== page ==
As with any marriage, the plan is to as the vow states ‘until death us do part’. Unfortunately, this is not the case for every marriage.

Over the past 50 years, exactly one-third of marriages have ended in divorce. According to the Office for National statistics the average overall divorce rate in England and Wales is 33.3%, based on all marriages over the past 50+ years between 1964 to 2019.

The good news is that year-on-year divorce totals have been trending downwards for the past three years with latest figures representing a 4.5% decrease for England and Wales. 

Divorce is a difficult and painful time for all involved not just the couple in the relationship, so whilst divorce rates are decreasing, the impact of a marriage breaking up on spouses and children is no less significant.

In our blog today we share some of our own personal experiences of divorce and what we have learnt from the experience.

I was with my partner from a very early age and had my son 3 weeks before my 20th birthday. We were way too young to be settling down, in my opinion, especially with the added pressure of being young parents.

We had purchased a house and had finance on a car so not only were we linked with our son but also with our finances.

I decided to take the house on myself to give my 3-year-old son a stable environment. I was fortunate to have fantastic parents who were able to help me discuss everything with a financial advisor.

Becoming a single parent with a mortgage at 22 was scary. What I did learn was that I had to be organised with my finances to make sure I had enough money to cover not only the standard bills but also to put money away for the unexpected.

Ending the marriage was difficult but right for both of us. I had to grow up a lot during the end of my relationship. I was fortunate that not only did I have fantastic parents and family but the support of amazing friends who picked me up on bad days.

Roll on a couple of years later and I met my now husband. When I bought a house with him, I put a trust deed in place that stipulated how much money I had put into the house. This was worked out as a percentage and meant that should anything go wrong; I was not financially disadvantaged, and my son was protected. I would recommend couples where one person is putting in most of the money have a trust deed in place. Everyone has good intentions when things are going well but a verbal agreement will not cover you in a divorce court.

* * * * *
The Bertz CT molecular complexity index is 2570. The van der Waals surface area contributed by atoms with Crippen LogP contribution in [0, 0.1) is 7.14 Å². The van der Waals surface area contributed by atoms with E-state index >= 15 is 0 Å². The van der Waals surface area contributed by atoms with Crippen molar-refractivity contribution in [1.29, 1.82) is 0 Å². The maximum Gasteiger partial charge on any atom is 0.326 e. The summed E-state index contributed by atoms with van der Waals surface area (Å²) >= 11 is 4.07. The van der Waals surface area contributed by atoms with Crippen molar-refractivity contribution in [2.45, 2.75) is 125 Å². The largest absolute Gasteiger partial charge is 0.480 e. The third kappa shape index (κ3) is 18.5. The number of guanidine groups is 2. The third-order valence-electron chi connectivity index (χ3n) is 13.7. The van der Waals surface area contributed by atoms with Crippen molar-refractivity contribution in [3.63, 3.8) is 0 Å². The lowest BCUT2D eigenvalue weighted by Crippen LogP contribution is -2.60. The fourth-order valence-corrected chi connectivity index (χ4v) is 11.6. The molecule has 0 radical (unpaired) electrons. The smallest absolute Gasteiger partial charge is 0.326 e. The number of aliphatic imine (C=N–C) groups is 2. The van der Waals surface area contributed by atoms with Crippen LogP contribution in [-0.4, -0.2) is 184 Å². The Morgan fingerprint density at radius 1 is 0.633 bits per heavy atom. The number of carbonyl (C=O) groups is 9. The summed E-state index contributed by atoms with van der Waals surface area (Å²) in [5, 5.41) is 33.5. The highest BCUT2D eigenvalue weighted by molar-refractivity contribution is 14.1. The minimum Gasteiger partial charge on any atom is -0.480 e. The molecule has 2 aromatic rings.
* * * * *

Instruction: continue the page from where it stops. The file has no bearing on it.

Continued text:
Also having a will to stipulate what would happen to my share of the house should anything happen to me and what my son would be entitled to gave me peace of mind.

My divorce made me wary for a long time and the scars of a broken marriage can last long after the marriage itself.

I have just celebrated my 19th wedding anniversary on the 14th of June to a man who has become a fantastic father and husband.  Not all endings are bad, sometimes the thing that comes along next can be even better.

Divorce can be expensive and messy especially when there are properties involved and the finances for supporting a child. 

Getting these things agreed early on is far better for everyone involved and certainly means less money spent on a solicitor.  

As they say, the only winner in a messy divorce is the legal teams.  Discussing the financial situation at a time when emotions are running high can be difficult but ultimately will save a lot of time, money, and emotions later.

Both parties must be willing to be open to talking and resolving things rather than just expect them to be resolved later.  Aside from children, finance is the biggest area where divorce can get nasty and messy. Have a clear plan and make sure that everything you need to cover is discussed, you don’t want something to crop up later, meaning the whole process must start again.

And lastly remember that divorce is not a failure but just a part of your own life’s journey to learn and grow from.

Thanks to Allyson for sharing such a personal account of her experiences.

If you want a sensitive and understanding conversation about any of the issues raised in this blog do call us to arrange a meeting.